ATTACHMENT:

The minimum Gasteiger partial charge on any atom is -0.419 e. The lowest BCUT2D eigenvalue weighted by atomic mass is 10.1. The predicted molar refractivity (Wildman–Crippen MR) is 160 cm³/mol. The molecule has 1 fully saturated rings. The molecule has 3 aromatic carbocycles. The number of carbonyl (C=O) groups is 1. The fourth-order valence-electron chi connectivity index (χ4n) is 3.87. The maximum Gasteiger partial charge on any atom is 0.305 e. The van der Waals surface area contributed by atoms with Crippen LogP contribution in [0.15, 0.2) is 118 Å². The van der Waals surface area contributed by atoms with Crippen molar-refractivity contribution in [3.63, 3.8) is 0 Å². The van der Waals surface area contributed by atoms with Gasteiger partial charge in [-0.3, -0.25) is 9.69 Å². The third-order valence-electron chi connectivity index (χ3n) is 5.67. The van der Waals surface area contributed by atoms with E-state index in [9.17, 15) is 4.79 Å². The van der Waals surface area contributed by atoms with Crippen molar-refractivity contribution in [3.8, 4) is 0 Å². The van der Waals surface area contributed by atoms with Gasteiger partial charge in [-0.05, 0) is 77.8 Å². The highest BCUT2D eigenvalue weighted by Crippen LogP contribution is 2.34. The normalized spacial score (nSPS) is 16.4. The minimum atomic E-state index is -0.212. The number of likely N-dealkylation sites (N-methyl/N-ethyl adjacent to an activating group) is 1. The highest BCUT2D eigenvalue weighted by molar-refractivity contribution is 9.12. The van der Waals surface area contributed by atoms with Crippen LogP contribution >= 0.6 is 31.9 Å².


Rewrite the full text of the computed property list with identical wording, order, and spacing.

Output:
The minimum Gasteiger partial charge on any atom is -0.419 e. The lowest BCUT2D eigenvalue weighted by atomic mass is 10.1. The predicted molar refractivity (Wildman–Crippen MR) is 160 cm³/mol. The molecule has 1 fully saturated rings. The molecule has 3 aromatic carbocycles. The number of carbonyl (C=O) groups is 1. The fourth-order valence-electron chi connectivity index (χ4n) is 3.87. The maximum Gasteiger partial charge on any atom is 0.305 e. The van der Waals surface area contributed by atoms with Crippen LogP contribution in [0.15, 0.2) is 118 Å². The van der Waals surface area contributed by atoms with Crippen molar-refractivity contribution in [3.63, 3.8) is 0 Å². The van der Waals surface area contributed by atoms with Gasteiger partial charge in [-0.3, -0.25) is 9.69 Å². The third-order valence-electron chi connectivity index (χ3n) is 5.67. The van der Waals surface area contributed by atoms with E-state index in [9.17, 15) is 4.79 Å². The van der Waals surface area contributed by atoms with Crippen molar-refractivity contribution in [3.8, 4) is 0 Å². The van der Waals surface area contributed by atoms with Gasteiger partial charge in [-0.05, 0) is 77.8 Å². The highest BCUT2D eigenvalue weighted by Crippen LogP contribution is 2.34. The normalized spacial score (nSPS) is 16.4. The minimum atomic E-state index is -0.212. The number of likely N-dealkylation sites (N-methyl/N-ethyl adjacent to an activating group) is 1. The highest BCUT2D eigenvalue weighted by molar-refractivity contribution is 9.12. The van der Waals surface area contributed by atoms with Crippen LogP contribution >= 0.6 is 31.9 Å².